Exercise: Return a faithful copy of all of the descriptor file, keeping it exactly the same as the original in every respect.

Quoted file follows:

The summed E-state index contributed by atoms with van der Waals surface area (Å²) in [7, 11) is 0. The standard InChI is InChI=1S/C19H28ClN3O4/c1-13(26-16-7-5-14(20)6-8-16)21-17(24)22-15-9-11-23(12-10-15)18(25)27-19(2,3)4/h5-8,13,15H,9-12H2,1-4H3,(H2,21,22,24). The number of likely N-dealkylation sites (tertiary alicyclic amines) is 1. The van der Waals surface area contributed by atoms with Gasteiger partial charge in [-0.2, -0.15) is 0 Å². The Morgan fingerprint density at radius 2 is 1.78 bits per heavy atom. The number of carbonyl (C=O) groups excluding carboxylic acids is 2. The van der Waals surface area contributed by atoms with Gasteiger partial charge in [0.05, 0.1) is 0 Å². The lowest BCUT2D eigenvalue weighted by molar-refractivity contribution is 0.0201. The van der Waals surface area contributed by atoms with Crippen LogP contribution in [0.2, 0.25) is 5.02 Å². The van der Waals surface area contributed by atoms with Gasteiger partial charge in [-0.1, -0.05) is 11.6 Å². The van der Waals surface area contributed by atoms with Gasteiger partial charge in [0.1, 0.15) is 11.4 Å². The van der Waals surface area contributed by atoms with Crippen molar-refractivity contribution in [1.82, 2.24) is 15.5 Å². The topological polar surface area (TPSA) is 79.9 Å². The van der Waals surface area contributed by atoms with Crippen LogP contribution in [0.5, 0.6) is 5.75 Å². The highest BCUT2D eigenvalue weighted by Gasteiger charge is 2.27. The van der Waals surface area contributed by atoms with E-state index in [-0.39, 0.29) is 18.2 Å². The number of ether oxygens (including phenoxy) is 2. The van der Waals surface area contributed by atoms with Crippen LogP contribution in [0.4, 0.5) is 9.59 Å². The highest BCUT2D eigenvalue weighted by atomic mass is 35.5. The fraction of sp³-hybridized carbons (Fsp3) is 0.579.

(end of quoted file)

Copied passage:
The summed E-state index contributed by atoms with van der Waals surface area (Å²) in [7, 11) is 0. The standard InChI is InChI=1S/C19H28ClN3O4/c1-13(26-16-7-5-14(20)6-8-16)21-17(24)22-15-9-11-23(12-10-15)18(25)27-19(2,3)4/h5-8,13,15H,9-12H2,1-4H3,(H2,21,22,24). The number of likely N-dealkylation sites (tertiary alicyclic amines) is 1. The van der Waals surface area contributed by atoms with Gasteiger partial charge in [-0.2, -0.15) is 0 Å². The Morgan fingerprint density at radius 2 is 1.78 bits per heavy atom. The number of carbonyl (C=O) groups excluding carboxylic acids is 2. The van der Waals surface area contributed by atoms with Gasteiger partial charge in [0.05, 0.1) is 0 Å². The lowest BCUT2D eigenvalue weighted by molar-refractivity contribution is 0.0201. The van der Waals surface area contributed by atoms with Crippen LogP contribution in [0.2, 0.25) is 5.02 Å². The van der Waals surface area contributed by atoms with Gasteiger partial charge in [-0.1, -0.05) is 11.6 Å². The van der Waals surface area contributed by atoms with Gasteiger partial charge in [0.1, 0.15) is 11.4 Å². The van der Waals surface area contributed by atoms with Crippen molar-refractivity contribution in [1.82, 2.24) is 15.5 Å². The topological polar surface area (TPSA) is 79.9 Å². The van der Waals surface area contributed by atoms with Crippen LogP contribution in [0.5, 0.6) is 5.75 Å². The highest BCUT2D eigenvalue weighted by Gasteiger charge is 2.27. The van der Waals surface area contributed by atoms with E-state index in [-0.39, 0.29) is 18.2 Å². The number of ether oxygens (including phenoxy) is 2. The van der Waals surface area contributed by atoms with Crippen LogP contribution in [0.4, 0.5) is 9.59 Å². The highest BCUT2D eigenvalue weighted by atomic mass is 35.5. The fraction of sp³-hybridized carbons (Fsp3) is 0.579.